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It comes as no surprise to many people that most people that all beginning hackers and crackers start off with the computer end of business. However, many hacks begins/end with a much more effective technique, Social Engineering. Often, Humans are much easier to crack then their digital counterparts, and there are several ways to do it.
The first is pretexting, the attacker pretends to be someone in authority when they are not, often over the phone. They will more then likely have done research before hand and will know things like, birth date of the person they are imitating, the last bill amount of a company, the holders social security number, or any number of other means of authentication$. Once they have the victim believing their story, there is no shortage of things they can do. For an example, say that you called up a companies DNS provider, and convinced them that your server is now on a new IP, you’ve set yourself up for a near perfect Phishing attack, which we will talk about more later.
Phishing is technically a form of social engineering because it would be my job, as the attacker to make you believe that I am someone I am not. I would possibly take the role of your bank, your credit card company, a sweepstakes official, or a near unlimited number of other companies with whom you deal on a day to day basis. Phishing can take several forms; it may be in the form of an e-mail, telling you we need to verify important information otherwise “Your Account Will Be Canceled”, or a number of other dire warnings. It could also take the form of a fraudulent website, such as the myspace phishing attacks, which captured more then 32,000 legitimate passwords and e-mails. Getting people to use these websites instead of the actual ones is the trick, it could combine an actual computer attack, which may change the link to my website, or it could be a pretexting attack on the DNS combined with phishing like we talked about before.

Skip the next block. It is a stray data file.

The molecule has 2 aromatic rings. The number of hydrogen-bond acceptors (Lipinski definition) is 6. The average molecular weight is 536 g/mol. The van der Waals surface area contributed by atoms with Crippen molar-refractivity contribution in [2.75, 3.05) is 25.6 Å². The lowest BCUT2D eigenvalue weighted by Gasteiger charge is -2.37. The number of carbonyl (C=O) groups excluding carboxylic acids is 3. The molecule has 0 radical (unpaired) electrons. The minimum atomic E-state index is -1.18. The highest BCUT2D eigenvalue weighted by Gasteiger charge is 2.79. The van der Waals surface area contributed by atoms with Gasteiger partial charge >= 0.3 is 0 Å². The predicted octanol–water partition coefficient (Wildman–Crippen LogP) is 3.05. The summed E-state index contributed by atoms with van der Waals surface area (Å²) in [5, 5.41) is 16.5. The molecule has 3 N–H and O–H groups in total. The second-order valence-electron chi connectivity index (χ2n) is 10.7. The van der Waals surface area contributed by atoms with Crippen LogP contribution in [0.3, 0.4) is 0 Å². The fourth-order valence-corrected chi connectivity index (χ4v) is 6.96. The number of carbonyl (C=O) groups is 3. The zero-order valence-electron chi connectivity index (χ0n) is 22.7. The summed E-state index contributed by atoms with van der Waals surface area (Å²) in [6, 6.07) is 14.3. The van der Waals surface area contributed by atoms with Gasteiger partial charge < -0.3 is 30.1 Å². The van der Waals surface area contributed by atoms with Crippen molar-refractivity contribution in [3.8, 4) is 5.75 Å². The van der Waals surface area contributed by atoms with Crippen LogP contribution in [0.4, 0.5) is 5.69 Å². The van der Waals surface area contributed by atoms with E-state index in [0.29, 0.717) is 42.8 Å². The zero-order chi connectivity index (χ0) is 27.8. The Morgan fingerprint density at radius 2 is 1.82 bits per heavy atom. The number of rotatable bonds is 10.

Phishing is not only taking place on the net any more either. Attackers are now setting up phishing Interactive Voice Responders (IVR’s), or those annoying things that say “Press 1 for this, Press 2 for this, Prima tres para espanol!. Often you will receive this ‘Toll Free Number’ from a phishing e-mail. These will ask you to enter your account number, say your name, and possibly your pin number as well.
My personal favorite type of SE is the road apple. Here is a prime example, an attacker was unable to get into the network of a company using direct means, so he made about 40-50 CD’s with nothing but the company’s logo on them, drove at night to the company parking lot, and spread the CD’s around. Each CD contained some form of malware that would ‘phone home’ to his computer. He then went home and simply waited. Around 30-40 of the CD’s were taken in by people in the company, placed in their machines, and run. Soon he had a large number of computers infected, and his attack was underway. A road apple does not just have to be a CD, but could be a thumb drive, or anything containing the malware you want to run.
The last and my second favorite is Quid-pro-quo, something for something. This can take place in the form of calling random numbers in the company pretending to be from tech support, it’s only a matter of time until you get somebody who is having a legitimate problem. Then while helping them (its beneficial if you actually do fix their problem), you give them commands to enter, or better yet, send them to a phishing site to ‘verify’ themselves, or ‘download’ some scripts that you want run. The other example of quid-pro-quo is workers actually giving away their passwords in return for a cheap pen. In 2003 a security company set up a booth outside the company, and had people write down their passwords (granted anonymously, but usernames are much easier to get), in exchange for a very cheap pen. 90% of the workers who stopped at the booth completed the survey and walked away.
This is only a brief overview of a very broad topic that has almost unlimited applications. The key thing that was not talked about in any of this though is being creative and personable. There are far greater numbers of attacks that can be considered social engineering, and no one could possibly cover all of them in one paper.